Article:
Scarborough Centre has significant development potential with the entire Centre designated mixed-use by the Official Plan. In Options 1 and 2A, Scarborough Centre Station would be located 38m closer to the centroid of Scarborough Centre than in Options 2B and 2C (see Figure 8 and 9). The options 1 and 2A station would also be closer to the McCowan Precinct where significant development is expected in the future. This station location would bring slightly more of the Centre within walking distance of a subway station (0.6km2 vs. 0.5km2). The station would be approximately 200m from existing office buildings and development blocks on the east side of McCowan Road. From these perspectives, Options 1 and 2A offer improved proximity to people’s workplaces, and support economic development slightly more than Options 2B and 2C (Figure 9).
The opportunity to extend the SSE in the future due to the station location (Figure 9) represents a significant difference in the options being considered. Due to the North-South orientation of the Scarborough Centre Station in Options 1 and 2A, the subway could be extended north. However, there are no designated mixed-use growth areas most suitable for high-density employment growth north of Highway 401. In contrast, Options 2B and 2C could be extended east with additional stations in the McCowan Precinct of Scarborough Centre and at Centennial College (Progress Campus) east of Scarborough Centre. The increased accessibility that these additional stations provide could incent employment growth in these locations, and present significant strategic benefits of Options 2B and 2C. [p 17]
Options 2B and 2C are preferred from the perspective of Supporting Growth primarily due to the opportunity to provide additional stations within Scarborough Centre in the future. [p 18]
The growth of STC is trumpeted in this statement:
The population of Scarborough Centre more than doubled between 2001 and 2011, expanding at a rate faster than that of either Etobicoke Centre, or Yonge-Eglinton Centre. [p 21]
This is somewhat misleading because the starting point, 2001, saw a very low population in STC, and so a high percentage growth was easy to achieve. The claim does not change the fact that very little development is in the approval pipeline for STC as shown by the City’s own data.
Meanwhile, the importance of Lawrence East Station is downplayed, especially in its new location at McCowan.
The SSE serves the key growth areas around Scarborough Centre and Kennedy Station. Option 1 also has stations along McCowan Road at Lawrence Avenue East and Sheppard Avenue East. Neither of these station areas is within or near residential growth areas. [pp 20-21]
The emphasis on growth at stations ignores the role of feeder services that bring riders from beyond walking distance. This is ironic considering the vitriolic defense of subway proposals with low walk-in traffic compared to the LRT scheme and its additional stations.
For transfer riders, the view of SmartTrack is completely different.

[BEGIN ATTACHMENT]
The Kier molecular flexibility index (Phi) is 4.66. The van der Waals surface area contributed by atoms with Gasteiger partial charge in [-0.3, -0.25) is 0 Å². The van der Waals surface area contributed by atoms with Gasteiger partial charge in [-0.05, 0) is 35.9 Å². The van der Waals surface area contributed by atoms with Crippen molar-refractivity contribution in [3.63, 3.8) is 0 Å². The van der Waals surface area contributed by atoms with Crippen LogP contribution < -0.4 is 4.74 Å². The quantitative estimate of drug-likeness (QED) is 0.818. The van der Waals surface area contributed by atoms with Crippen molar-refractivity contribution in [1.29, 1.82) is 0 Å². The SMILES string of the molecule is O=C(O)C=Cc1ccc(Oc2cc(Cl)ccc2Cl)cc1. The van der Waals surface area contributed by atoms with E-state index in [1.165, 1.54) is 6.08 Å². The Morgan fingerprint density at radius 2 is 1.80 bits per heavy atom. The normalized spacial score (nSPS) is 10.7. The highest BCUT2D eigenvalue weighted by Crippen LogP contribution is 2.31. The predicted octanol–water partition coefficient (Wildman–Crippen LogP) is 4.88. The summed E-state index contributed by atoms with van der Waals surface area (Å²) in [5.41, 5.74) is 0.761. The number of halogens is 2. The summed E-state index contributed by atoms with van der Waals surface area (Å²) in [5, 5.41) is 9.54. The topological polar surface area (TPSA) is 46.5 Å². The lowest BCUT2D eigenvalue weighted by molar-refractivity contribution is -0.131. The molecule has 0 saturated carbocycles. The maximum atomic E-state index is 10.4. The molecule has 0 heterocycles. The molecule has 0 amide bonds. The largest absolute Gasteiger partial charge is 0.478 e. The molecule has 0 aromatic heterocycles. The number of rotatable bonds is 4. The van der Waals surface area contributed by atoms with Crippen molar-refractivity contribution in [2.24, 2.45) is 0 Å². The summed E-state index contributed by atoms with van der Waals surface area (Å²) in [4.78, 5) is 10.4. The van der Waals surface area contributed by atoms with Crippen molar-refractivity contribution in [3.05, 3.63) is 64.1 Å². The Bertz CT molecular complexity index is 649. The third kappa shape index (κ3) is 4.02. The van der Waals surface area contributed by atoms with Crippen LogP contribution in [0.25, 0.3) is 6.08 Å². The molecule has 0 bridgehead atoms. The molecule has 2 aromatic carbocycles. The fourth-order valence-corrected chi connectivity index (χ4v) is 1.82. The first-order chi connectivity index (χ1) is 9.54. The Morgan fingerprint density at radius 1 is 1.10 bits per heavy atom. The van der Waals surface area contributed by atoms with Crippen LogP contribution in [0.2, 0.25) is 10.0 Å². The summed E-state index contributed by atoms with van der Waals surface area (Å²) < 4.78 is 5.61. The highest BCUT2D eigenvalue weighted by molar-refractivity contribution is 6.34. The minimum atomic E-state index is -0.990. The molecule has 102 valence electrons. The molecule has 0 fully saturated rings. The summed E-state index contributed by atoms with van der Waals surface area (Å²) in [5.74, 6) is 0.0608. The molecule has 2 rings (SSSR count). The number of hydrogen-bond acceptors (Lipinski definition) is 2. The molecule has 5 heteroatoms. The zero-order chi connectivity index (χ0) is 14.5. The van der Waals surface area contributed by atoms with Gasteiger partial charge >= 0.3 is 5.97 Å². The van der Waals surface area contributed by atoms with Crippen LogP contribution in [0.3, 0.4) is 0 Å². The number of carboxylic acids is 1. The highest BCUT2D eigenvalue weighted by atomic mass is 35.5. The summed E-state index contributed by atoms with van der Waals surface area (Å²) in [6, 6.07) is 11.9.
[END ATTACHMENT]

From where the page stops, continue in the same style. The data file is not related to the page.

With the future implementation of GO Regional Express Rail (RER) and SmartTrack, GO Stations will also become increasingly important connection points for riders destined for downtown Toronto and elsewhere in the city. [p 23]
But then we learn of transfer traffic at STC itself.
The ability of each option to provide convenient bus transfers is also a consideration from the perspective of Choice. Options 2B and 2C offer better opportunities to accommodate a large bus terminal that does not impinge on development opportunity or the public realm within Scarborough Centre. This bus terminal would be located along Triton Road, in the vicinity of the existing Scarborough Centre Station bus terminal. Options 1 and 2A would require a large bus terminal to be constructed in a new location on land that would otherwise be used for development or public space. [p 24]
It is estimated that compared to the SRT, the SSE would incent between 3100 and 4500 net new daily riders to use transit in 2031. Relative to Option 1, Options 2A, 2B and 2C incent an additional 1400 riders to change their travel mode (mostly auto), which would minimally reduce congestion on roadways in Scarborough or freeing up road capacity for other travellers to make trips. This increase in overall transit system ridership is partly due to an estimated reduction in travel time over the base case (SRT approximately 12 minutes from Scarborough Centre to Kennedy) by up to 5 minutes (which does not include a transfer at Kennedy Station), allowing people to access further locations by transit in less time.
For Options 2A, 2B and 2C, all day boardings at Scarborough Centre Station in 2031 are projected to be approximately 31,000. AM peak hour boardings at Scarborough Centre Station in 2031 are projected to be approximately 7300. Projected AM peak hour boardings are similar to projected AM peak hour boardings at Kipling Station (approximately 6000) and would represent the second highest projected AM peak hour boardings on Line 2 (after Yonge Station and approximately equal to boardings at Kennedy Station).
In Options 2A, 2B and 2C, projected AM peak hour boardings at Scarborough Centre Station are the same as peak point ridership (approximately 7300). In Option 1, the projected peak point ridership in 2031 is approximately 11,100. This peak point ridership would occur between Lawrence East Station and Kennedy Station. Given that overall transit system ridership increases for Options 2A, 2B and 2C, many of the additional projected riders of Option 1 are not lost to the transit system but are projected to use alternate transit routes if the express extension is built. [p 25]
This is a roundabout way of saying that Lawrence East is an important station, but that its would-be users are expected to take an alternate transit route. The nearly 4,000 peak hour riders implied by the difference in projections for each option would consume two full-sized GO trains worth of capacity at Lawrence East SmartTrack station, and that is a considerable chunk of the trains/hour that will operate there.
The many “strategic” metrics for the options are summarized in Table 12, and clearly show Option 2B as the superior choice within this evaluation.
How Much Will This Cost